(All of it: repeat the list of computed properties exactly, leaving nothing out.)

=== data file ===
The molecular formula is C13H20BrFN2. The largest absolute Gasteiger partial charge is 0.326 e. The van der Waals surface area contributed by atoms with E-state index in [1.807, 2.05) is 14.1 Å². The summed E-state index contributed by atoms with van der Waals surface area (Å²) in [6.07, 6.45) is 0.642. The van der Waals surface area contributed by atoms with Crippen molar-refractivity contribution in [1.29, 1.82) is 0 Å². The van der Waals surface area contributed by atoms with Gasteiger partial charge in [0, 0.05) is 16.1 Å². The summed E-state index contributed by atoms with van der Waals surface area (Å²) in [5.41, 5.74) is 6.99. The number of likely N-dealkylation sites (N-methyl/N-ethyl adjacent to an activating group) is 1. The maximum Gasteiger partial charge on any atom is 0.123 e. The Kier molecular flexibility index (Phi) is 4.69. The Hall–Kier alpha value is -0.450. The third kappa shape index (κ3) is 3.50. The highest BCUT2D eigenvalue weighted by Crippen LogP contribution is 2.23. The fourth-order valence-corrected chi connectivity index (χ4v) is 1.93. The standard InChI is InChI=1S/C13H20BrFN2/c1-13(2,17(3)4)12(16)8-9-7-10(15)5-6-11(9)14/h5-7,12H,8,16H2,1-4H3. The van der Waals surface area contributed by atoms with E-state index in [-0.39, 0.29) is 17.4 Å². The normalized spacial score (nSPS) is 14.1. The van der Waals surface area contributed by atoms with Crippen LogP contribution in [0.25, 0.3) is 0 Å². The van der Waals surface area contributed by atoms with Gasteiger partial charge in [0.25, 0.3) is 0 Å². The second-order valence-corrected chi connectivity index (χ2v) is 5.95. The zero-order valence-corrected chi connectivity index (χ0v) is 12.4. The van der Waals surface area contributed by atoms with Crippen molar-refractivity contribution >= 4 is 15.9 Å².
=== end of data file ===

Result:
The molecular formula is C13H20BrFN2. The largest absolute Gasteiger partial charge is 0.326 e. The van der Waals surface area contributed by atoms with E-state index in [1.807, 2.05) is 14.1 Å². The summed E-state index contributed by atoms with van der Waals surface area (Å²) in [6.07, 6.45) is 0.642. The van der Waals surface area contributed by atoms with Crippen molar-refractivity contribution in [1.29, 1.82) is 0 Å². The van der Waals surface area contributed by atoms with Gasteiger partial charge in [0, 0.05) is 16.1 Å². The summed E-state index contributed by atoms with van der Waals surface area (Å²) in [5.41, 5.74) is 6.99. The number of likely N-dealkylation sites (N-methyl/N-ethyl adjacent to an activating group) is 1. The maximum Gasteiger partial charge on any atom is 0.123 e. The Kier molecular flexibility index (Phi) is 4.69. The Hall–Kier alpha value is -0.450. The third kappa shape index (κ3) is 3.50. The highest BCUT2D eigenvalue weighted by Crippen LogP contribution is 2.23. The fourth-order valence-corrected chi connectivity index (χ4v) is 1.93. The standard InChI is InChI=1S/C13H20BrFN2/c1-13(2,17(3)4)12(16)8-9-7-10(15)5-6-11(9)14/h5-7,12H,8,16H2,1-4H3. The van der Waals surface area contributed by atoms with E-state index in [-0.39, 0.29) is 17.4 Å². The normalized spacial score (nSPS) is 14.1. The van der Waals surface area contributed by atoms with Crippen LogP contribution in [0.25, 0.3) is 0 Å². The van der Waals surface area contributed by atoms with Gasteiger partial charge in [0.25, 0.3) is 0 Å². The second-order valence-corrected chi connectivity index (χ2v) is 5.95. The zero-order valence-corrected chi connectivity index (χ0v) is 12.4. The van der Waals surface area contributed by atoms with Crippen molar-refractivity contribution >= 4 is 15.9 Å².